Caterpillar sees +5% revenue increase

By Chris Sleight22 October 2012

Caterpillar chairman & CEO Doug Oberhelman

Caterpillar chairman & CEO Doug Oberhelman

Caterpillar achieved revenues of US$ 16.4 billion in the third quarter of the year, a +5% increase on the same period last year. Net profits were up +49% to US$ 1.7 billion, which included a one-off gain of US$ 273 million from the sale of Caterpillar’s majority stake in a third-party logistics business.

Chairman and CEO Doug Oberhelman said that despite the “Economic and geopolitical headwinds facing the world,” the company had its best third quarter on record. “Our entire organisation is focussed on finishing 2012 as the best year for sales and profit in our history. Despite the turbulence in the global economy, we continue to track toward our goals on cost control, margin improvement, product quality, safety and better product availability for our customers.”

Having achieved revenues of US$ 49.8 billion for the nine months of the year to date, a +16% improvement on 2011, Caterpillar expects full-year revenues of US$ 66 billion. This is down from its previous estimate of US$ 68 billion to US$ 70 billion. Its profit expectations have also been lowered to US$ 9.00 to US$ 9.25 per share, compared to the previous outlook of US$ 9.60 per share.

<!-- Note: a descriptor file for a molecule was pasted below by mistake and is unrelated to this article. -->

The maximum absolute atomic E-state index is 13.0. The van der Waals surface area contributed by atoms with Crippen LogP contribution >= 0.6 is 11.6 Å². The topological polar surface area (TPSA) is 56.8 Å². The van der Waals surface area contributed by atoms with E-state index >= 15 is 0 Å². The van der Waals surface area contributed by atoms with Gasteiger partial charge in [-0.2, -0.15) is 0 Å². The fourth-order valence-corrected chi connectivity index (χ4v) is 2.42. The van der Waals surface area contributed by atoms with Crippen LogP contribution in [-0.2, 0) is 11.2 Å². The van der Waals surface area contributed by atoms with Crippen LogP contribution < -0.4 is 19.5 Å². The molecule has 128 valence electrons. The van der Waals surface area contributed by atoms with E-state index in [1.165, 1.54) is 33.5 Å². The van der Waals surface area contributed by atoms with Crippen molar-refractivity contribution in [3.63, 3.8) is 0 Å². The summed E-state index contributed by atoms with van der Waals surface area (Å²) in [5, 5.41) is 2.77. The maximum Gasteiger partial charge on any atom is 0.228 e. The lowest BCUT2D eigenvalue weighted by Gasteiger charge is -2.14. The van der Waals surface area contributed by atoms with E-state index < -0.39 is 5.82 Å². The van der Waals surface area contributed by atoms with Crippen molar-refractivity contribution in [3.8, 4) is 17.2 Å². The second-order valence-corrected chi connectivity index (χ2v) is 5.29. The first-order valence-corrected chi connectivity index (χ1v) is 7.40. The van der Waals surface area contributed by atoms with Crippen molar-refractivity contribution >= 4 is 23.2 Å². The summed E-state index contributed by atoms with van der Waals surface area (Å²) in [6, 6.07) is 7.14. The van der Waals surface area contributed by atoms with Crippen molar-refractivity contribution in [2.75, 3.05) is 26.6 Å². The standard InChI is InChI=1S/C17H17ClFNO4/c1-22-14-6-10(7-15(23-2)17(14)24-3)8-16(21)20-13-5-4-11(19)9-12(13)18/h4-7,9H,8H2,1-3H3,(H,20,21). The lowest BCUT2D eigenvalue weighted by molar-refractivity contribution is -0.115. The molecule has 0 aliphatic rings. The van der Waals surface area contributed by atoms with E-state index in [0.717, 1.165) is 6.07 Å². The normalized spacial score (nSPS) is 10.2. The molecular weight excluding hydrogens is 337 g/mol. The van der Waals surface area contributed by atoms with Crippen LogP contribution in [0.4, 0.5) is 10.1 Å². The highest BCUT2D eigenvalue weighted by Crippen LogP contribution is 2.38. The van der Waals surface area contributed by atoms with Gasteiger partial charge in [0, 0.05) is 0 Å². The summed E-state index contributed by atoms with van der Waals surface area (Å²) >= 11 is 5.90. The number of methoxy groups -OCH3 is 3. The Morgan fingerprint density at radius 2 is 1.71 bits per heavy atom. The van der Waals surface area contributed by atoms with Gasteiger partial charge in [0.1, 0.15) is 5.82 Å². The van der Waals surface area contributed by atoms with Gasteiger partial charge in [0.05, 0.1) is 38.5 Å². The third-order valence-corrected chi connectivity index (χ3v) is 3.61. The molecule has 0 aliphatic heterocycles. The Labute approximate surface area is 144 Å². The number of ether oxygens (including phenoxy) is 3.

In terms of individual regions, Caterpillar saw the strongest growth over the last quarter in North America, where sales were up +8% compared to a year ago, to US$ 6.05 billion. The company also enjoyed +8% growth in the Asia-Pacific region, where its revenues hit US$ 4.27 billion. In Latin America and the Europe, Africa and Middle East (EAME) region, its sales were down -1% to US$ 2.78 billion and US$ 3.85 billion respectively.

Changes in sales to ‘Construction Industries’ were striking across the regions. Overall, Caterpillar’s sales of these products were flat with last year at US$ 4.9 billion. However, this comprised a +23% rise in North American sales, and a +7% rise in EAME revenues. On the down side, revenues fell -23% in Latin America and -18% in Asia Pacific.

Mr Oberhelman said, “As we’ve moved through the year we’ve seen continued economic weakening and uncertainty. It’s definitely impacting our business with dealers intending to lower inventories and mining customers delaying some projects and reducing orders."

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